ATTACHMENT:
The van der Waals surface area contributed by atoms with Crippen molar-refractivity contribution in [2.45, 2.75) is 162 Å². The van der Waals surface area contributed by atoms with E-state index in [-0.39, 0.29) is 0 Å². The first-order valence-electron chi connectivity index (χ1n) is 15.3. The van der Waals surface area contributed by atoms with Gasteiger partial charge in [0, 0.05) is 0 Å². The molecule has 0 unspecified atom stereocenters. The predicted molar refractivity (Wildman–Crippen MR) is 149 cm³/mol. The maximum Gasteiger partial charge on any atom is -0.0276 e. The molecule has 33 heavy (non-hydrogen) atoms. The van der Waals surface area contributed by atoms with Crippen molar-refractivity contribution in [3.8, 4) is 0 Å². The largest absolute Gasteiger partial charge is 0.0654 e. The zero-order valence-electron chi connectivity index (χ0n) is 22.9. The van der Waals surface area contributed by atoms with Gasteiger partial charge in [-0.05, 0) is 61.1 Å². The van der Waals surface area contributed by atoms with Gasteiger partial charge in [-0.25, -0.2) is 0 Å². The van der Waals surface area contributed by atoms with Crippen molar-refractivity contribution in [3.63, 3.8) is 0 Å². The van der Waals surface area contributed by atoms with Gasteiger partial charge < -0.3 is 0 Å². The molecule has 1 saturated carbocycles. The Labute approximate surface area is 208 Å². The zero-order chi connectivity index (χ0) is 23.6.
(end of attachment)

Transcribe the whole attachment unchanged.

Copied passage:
The van der Waals surface area contributed by atoms with Crippen molar-refractivity contribution in [2.45, 2.75) is 162 Å². The van der Waals surface area contributed by atoms with E-state index in [-0.39, 0.29) is 0 Å². The first-order valence-electron chi connectivity index (χ1n) is 15.3. The van der Waals surface area contributed by atoms with Gasteiger partial charge in [0, 0.05) is 0 Å². The molecule has 0 unspecified atom stereocenters. The predicted molar refractivity (Wildman–Crippen MR) is 149 cm³/mol. The maximum Gasteiger partial charge on any atom is -0.0276 e. The molecule has 33 heavy (non-hydrogen) atoms. The van der Waals surface area contributed by atoms with Crippen molar-refractivity contribution in [3.8, 4) is 0 Å². The largest absolute Gasteiger partial charge is 0.0654 e. The zero-order valence-electron chi connectivity index (χ0n) is 22.9. The van der Waals surface area contributed by atoms with Gasteiger partial charge in [-0.05, 0) is 61.1 Å². The van der Waals surface area contributed by atoms with Gasteiger partial charge in [-0.25, -0.2) is 0 Å². The van der Waals surface area contributed by atoms with Crippen molar-refractivity contribution in [3.63, 3.8) is 0 Å². The van der Waals surface area contributed by atoms with Gasteiger partial charge < -0.3 is 0 Å². The molecule has 1 saturated carbocycles. The Labute approximate surface area is 208 Å². The zero-order chi connectivity index (χ0) is 23.6.